Let’s face it, film photography is becoming a luxury these days. Much like horses and golf, and soon to be combustion engine automobiles, what started out as a tool for the masses has become a rare inconvenience only the privileged are doomed to enjoy.
This is exacerbated by the rising costs associated with it. It’s no secret that camera prices have been steadily rising these past few years, to the point where they make good investments. And over the COVID-19 pandemic hampering the world at this dreadful time, Ilford and Kodak announced price hikes for their products. It’s already difficult to get into film photography, but all of this is not helping the situation. When a roll of film is breaking the $20 barrier, it makes sense that it is giving you a twisted knot in your stomach.
Of course, there’s many reasons for the price hikes. We have seen analog photography explode in popularity over the years. Unfortunately there’s only so many film cameras around, considering that they’re all out of production (unless you have the funds for a brand new Leica). But even Leica is apparently struggling to meet demand with a long waiting list for their film rangefinders.
Then there is the actual film, chemicals and paper. When film was originally being phased out in the early to mid-2000s, the major manufacturers like Kodak and Ilford either went bankrupt or had to be bailed out by management in the form of Kodak Alaris and Harman Technology. This led to huge layoffs and factory downsizing. A few companies went away altogether, like Agfa and Ferrania. No one saw film coming back, as it now appealed to a completely different audience altogether.
The machines at the factory have been decommissioned or shut down, while the costs of raw materials have gone up. The few machines that are still operational are old. Plus, while indeed the film resurgence has been on an upward trend, there’s no telling how long it might last. In the grand scheme of things, the film photography market is still in the single digit percentage in the photography market as a whole.
And the sad truth is, most young analog photographers who are joining the community are simply poor. The costs associated with film are already expensive. There is the film stock, and the development and scanning as well as maybe prints. One can expect to spend $30-40 from start to finish. There is of course, many ways to mitigate this. One can start developing themselves at home, as well as scan themselves. But there is the big upfront cost, with all the tools needed to get started as well as the time involved.
Most people don’t shoot that much. For a lot of people, film is a way to escape the fast paced lifestyle involved with digital photography, with every mobile phone having a built in camera and every digital camera loaded with endless capabilities. Every shot matters, especially considering the costs. You have to think twice before pressing the shutter.
Then there is the look associated with film. People often talk about the film look, and everyone tries to emulate it on digital. As close as you can get to it with digital, it is never 100% the same. Each film stock has a distinctive look due to various properties and the nature of film itself. Silver halide crystals are very different from digital noise, producing a texture that provides what some deem to have character.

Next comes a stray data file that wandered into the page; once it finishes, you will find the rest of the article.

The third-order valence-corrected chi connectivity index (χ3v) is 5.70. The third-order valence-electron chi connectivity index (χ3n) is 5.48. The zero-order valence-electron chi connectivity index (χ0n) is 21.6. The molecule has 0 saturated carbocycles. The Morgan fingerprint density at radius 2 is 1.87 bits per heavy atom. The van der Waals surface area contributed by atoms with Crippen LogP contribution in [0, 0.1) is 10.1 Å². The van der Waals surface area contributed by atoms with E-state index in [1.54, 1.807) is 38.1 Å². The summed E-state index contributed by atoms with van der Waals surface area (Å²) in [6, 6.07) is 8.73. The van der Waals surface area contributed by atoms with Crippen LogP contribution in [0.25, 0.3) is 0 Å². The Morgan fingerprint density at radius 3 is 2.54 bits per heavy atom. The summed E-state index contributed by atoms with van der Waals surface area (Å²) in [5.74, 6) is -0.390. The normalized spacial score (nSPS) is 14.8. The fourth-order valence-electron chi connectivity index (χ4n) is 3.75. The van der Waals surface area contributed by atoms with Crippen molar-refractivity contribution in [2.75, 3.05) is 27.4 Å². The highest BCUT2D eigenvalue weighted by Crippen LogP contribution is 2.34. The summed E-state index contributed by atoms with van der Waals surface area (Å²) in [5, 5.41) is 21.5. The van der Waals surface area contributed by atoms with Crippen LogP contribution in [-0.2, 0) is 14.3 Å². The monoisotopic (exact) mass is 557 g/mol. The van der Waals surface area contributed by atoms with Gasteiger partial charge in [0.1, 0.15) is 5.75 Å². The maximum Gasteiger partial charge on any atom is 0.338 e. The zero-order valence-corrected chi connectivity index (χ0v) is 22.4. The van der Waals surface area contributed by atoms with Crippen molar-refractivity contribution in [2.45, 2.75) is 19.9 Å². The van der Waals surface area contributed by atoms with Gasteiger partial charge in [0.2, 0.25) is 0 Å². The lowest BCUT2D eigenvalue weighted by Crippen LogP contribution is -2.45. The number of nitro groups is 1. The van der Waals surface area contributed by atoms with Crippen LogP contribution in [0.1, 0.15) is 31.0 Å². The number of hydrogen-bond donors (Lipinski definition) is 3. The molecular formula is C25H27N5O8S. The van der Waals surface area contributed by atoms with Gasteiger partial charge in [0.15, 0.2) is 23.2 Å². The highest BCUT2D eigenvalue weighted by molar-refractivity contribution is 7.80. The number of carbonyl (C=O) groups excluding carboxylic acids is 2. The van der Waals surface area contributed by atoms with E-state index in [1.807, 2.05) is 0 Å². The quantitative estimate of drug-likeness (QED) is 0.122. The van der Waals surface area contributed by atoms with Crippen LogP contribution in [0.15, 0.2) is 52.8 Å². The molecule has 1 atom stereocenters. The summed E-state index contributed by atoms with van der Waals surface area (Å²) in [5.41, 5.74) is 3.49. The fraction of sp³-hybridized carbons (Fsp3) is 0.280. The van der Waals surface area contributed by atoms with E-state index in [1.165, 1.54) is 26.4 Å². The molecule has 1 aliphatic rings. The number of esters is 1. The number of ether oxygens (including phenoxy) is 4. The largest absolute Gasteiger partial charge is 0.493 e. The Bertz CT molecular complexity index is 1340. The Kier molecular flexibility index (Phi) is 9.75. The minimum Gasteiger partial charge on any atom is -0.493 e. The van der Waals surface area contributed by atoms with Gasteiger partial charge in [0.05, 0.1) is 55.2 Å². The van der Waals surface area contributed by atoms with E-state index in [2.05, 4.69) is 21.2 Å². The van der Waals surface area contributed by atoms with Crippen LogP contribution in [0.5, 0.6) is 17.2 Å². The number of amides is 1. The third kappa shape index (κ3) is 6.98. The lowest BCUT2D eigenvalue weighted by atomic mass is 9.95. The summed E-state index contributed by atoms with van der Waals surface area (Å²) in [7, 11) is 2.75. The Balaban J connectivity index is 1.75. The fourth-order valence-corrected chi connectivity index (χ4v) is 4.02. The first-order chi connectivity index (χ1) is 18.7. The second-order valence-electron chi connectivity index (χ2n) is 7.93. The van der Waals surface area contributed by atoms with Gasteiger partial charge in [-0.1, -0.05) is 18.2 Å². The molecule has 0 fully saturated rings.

While some people may think of these limits as flaws, especially considering that modern cameras are a lot more convenient and capable, some people embrace film for the very same reasons. The fact that the whole process is more involved is what makes it all the more gratifying. This is why we see some people who have been shooting digital for a while try film photography.
But going back to the first question, is this all getting to be too much? What I mean by that is, is it all slowly becoming a non worthwhile experience? At what point does one say, I can’t take it anymore? If I stop shooting film tomorrow, I would save thousands of dollars a year since I shoot a lot. It’s hard to justify shooting film when all that money could have gone towards a digital camera that would let me shoot thousands of photos.
Here is why I keep subjecting myself to the pains of analog photography. Like many people, I like the tactile experience and involvement that using an old camera brings. I have a digital camera. Everything to do with digital bores me, from shooting it to editing behind a computer. I’m not a very technically savvy person to begin with, and there is something somewhat therapeutic about film that helps me focus on the picture taking aspect during the moment, instead of the picture itself. I become focused on the actions involved with using an old camera. Compose, focus, shoot and wind. But here is where I differ from other people. Film does not slow me down. The experience I’ve described above is addicting. Rain or shine, day or night, I will shoot my way through it just to feed that addiction. There are days when I am at work or at home where I crave for that experience but am unable to do it. It is becoming a bit of a problem.
Whether its worth it or not is ultimately up to each individual. As frustrating as it can be sometimes, there is a some sense of reward to be had. Everyone has their reasons and justifications for shooting film. It has not gotten to the point where you are paying $1 for every frame, which I think would be the point in which people might stop buying film. It is never going to reach the same heights it did in the 20th century. There is no pragmatic justification for shooting film in 2021. The only justifications that can be made are emotional ones. As long as these emotions get in the way of rational thinking, film will have a place in photography as a whole.